What to call this blog, vacillating between “Calvin, if you are reading this” and “I hope next month is kinder to you.” Then I realized there’s not a chance in hell Calvin reads my blog, and for a few (very few, mind you, but a few) of my readers, November was just fine.
Plus, neither of these topics is really what the blog is about, at least it doesn’t seem so at this point. Although I freely admit I never know at this point where a blog will end up. Or how it will get to wherever it is going.
I am up at the cabin for a few days for the first time in too long. And it’s raining, a deep, heavy rain, also for the first time in too long. I’m not even unhappy about being kept mostly inside, as this rain is a godsend to firefighters across the southeast. We were not burning here, but across the mountain huge swaths of Amherst county blackened. Fires elsewhere in Virginia and North Carolina raged across tinder dry forests. And my beloved Smokey Mountains burned out of control Monday, devastating the towns that hold many of my fondest childhood memories. These towns grew exponentially in intervening years, and what was there on Sunday, I know, bore not the slightest resemblance to the small towns of my youth.
Now it bears no resemblance to anyone’s.
This rain may runnel the road, may force us to spend even more money and time smoothing and shaping, clearing ditches, making pretty for any potential buyer. Our mountain home is still on the market with no serious inquiries, something that both saddens me and makes me happy. We will have it at least though the spring, so I don’t have to say a final goodbye just yet. And yet, this drawn-out farewell takes its toll in more than money and time. It’s a slow wearing down in my soul. The decision has been made to leave it behind, now I am anxious to move on. That’s the way I have always been. I loathe leaving where I am until I go, then I have little desire to look back.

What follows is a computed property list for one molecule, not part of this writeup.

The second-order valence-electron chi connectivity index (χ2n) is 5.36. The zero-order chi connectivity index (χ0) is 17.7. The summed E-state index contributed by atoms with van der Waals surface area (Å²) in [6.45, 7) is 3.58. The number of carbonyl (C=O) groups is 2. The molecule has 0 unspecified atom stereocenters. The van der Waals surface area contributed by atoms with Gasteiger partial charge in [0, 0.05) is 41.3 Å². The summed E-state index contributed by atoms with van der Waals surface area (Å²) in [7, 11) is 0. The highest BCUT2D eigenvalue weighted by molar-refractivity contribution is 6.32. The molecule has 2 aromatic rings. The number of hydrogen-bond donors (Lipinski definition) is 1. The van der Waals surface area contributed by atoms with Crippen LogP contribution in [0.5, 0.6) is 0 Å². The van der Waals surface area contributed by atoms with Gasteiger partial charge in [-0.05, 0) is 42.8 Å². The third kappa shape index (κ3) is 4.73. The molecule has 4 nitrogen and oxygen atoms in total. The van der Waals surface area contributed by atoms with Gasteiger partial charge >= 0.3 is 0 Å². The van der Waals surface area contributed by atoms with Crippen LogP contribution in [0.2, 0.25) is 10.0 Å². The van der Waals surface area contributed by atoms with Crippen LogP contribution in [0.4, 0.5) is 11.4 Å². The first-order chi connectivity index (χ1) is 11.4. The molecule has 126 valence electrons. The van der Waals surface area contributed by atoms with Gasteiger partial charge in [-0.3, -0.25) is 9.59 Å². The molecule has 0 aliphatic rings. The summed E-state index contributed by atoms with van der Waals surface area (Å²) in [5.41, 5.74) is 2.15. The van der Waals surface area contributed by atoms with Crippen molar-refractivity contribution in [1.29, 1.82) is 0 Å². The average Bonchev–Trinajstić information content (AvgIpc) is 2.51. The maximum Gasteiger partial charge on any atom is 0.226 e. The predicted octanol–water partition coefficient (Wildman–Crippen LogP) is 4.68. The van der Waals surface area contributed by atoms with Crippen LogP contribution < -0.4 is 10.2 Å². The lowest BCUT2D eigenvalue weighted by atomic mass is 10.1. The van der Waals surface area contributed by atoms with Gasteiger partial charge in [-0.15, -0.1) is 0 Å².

For years in my travels I tried never to take the same route twice. And when I landed someplace I was there, roots down, firmly entrenched. Until it was time to leave. The older you get, the more constrictions you place, or have placed on your life. And the harder it becomes to just pack up, pick up, and go.
The rain is slacking now. I might be able to get out for a walk in a while. Just down to check the drive, staying on the road. It’s hunting season, and even with my red cap I am not fool enough to wander the woods.
I stuck the computer in the doorway to try and take a couple of pictures without drenching it. The woods might not wear the bright colors of earlier in the fall, but to me, they have their own stark pre-winter beauty. And the scent of wet leaves. I wish this camera could capture smells. If it could, I think my joy at this moment might make more sense to you.
There hasn’t been a lot of joy for many of us this month. The bitterness and innate fear and racism brought out by the election, the ongoing confrontations at Standing Rock, these are two of the situations causing deep emotional wounds in my household, my town, my country.
And yet there are moments of beauty.
Hey, Calvin, what’s up? It’s getting late in season. Where are you with what may possibly be the last deer I ever butcher from this property? I need the taste of this mountain to carry me through this next month, this next year.
And, to everyone: may your December and the year to come be the best possible time it can be. Never stop trying to make it better. Never stop trying to be better. It’s time to go. Let’s move on.